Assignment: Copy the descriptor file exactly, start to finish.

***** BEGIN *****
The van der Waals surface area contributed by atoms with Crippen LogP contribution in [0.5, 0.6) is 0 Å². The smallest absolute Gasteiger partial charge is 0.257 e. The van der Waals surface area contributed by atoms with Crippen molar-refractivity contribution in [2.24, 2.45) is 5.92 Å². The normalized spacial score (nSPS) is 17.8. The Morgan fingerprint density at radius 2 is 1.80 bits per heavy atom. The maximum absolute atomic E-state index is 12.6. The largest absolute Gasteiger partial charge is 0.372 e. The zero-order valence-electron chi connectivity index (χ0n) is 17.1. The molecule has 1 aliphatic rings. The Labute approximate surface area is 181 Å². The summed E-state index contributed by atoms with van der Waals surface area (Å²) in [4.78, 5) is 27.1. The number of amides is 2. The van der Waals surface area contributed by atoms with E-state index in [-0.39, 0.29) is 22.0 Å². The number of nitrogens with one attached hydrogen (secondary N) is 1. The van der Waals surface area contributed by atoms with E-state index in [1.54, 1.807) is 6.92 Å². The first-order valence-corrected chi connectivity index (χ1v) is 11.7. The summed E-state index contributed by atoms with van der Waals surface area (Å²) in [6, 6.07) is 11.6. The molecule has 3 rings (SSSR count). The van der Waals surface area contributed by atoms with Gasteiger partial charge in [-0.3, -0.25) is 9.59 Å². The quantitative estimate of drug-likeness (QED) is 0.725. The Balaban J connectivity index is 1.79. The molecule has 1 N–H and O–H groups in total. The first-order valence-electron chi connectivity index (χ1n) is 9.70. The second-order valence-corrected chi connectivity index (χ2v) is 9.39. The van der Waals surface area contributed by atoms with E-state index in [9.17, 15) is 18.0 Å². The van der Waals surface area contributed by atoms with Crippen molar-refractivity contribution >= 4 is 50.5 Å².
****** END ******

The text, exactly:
The van der Waals surface area contributed by atoms with Crippen LogP contribution in [0.5, 0.6) is 0 Å². The smallest absolute Gasteiger partial charge is 0.257 e. The van der Waals surface area contributed by atoms with Crippen molar-refractivity contribution in [2.24, 2.45) is 5.92 Å². The normalized spacial score (nSPS) is 17.8. The Morgan fingerprint density at radius 2 is 1.80 bits per heavy atom. The maximum absolute atomic E-state index is 12.6. The largest absolute Gasteiger partial charge is 0.372 e. The zero-order valence-electron chi connectivity index (χ0n) is 17.1. The molecule has 1 aliphatic rings. The Labute approximate surface area is 181 Å². The summed E-state index contributed by atoms with van der Waals surface area (Å²) in [4.78, 5) is 27.1. The number of amides is 2. The van der Waals surface area contributed by atoms with E-state index in [-0.39, 0.29) is 22.0 Å². The number of nitrogens with one attached hydrogen (secondary N) is 1. The van der Waals surface area contributed by atoms with E-state index in [1.54, 1.807) is 6.92 Å². The first-order valence-corrected chi connectivity index (χ1v) is 11.7. The summed E-state index contributed by atoms with van der Waals surface area (Å²) in [6, 6.07) is 11.6. The molecule has 3 rings (SSSR count). The van der Waals surface area contributed by atoms with Gasteiger partial charge in [-0.3, -0.25) is 9.59 Å². The quantitative estimate of drug-likeness (QED) is 0.725. The Balaban J connectivity index is 1.79. The molecule has 1 N–H and O–H groups in total. The first-order valence-electron chi connectivity index (χ1n) is 9.70. The second-order valence-corrected chi connectivity index (χ2v) is 9.39. The van der Waals surface area contributed by atoms with E-state index in [9.17, 15) is 18.0 Å². The van der Waals surface area contributed by atoms with Crippen molar-refractivity contribution >= 4 is 50.5 Å².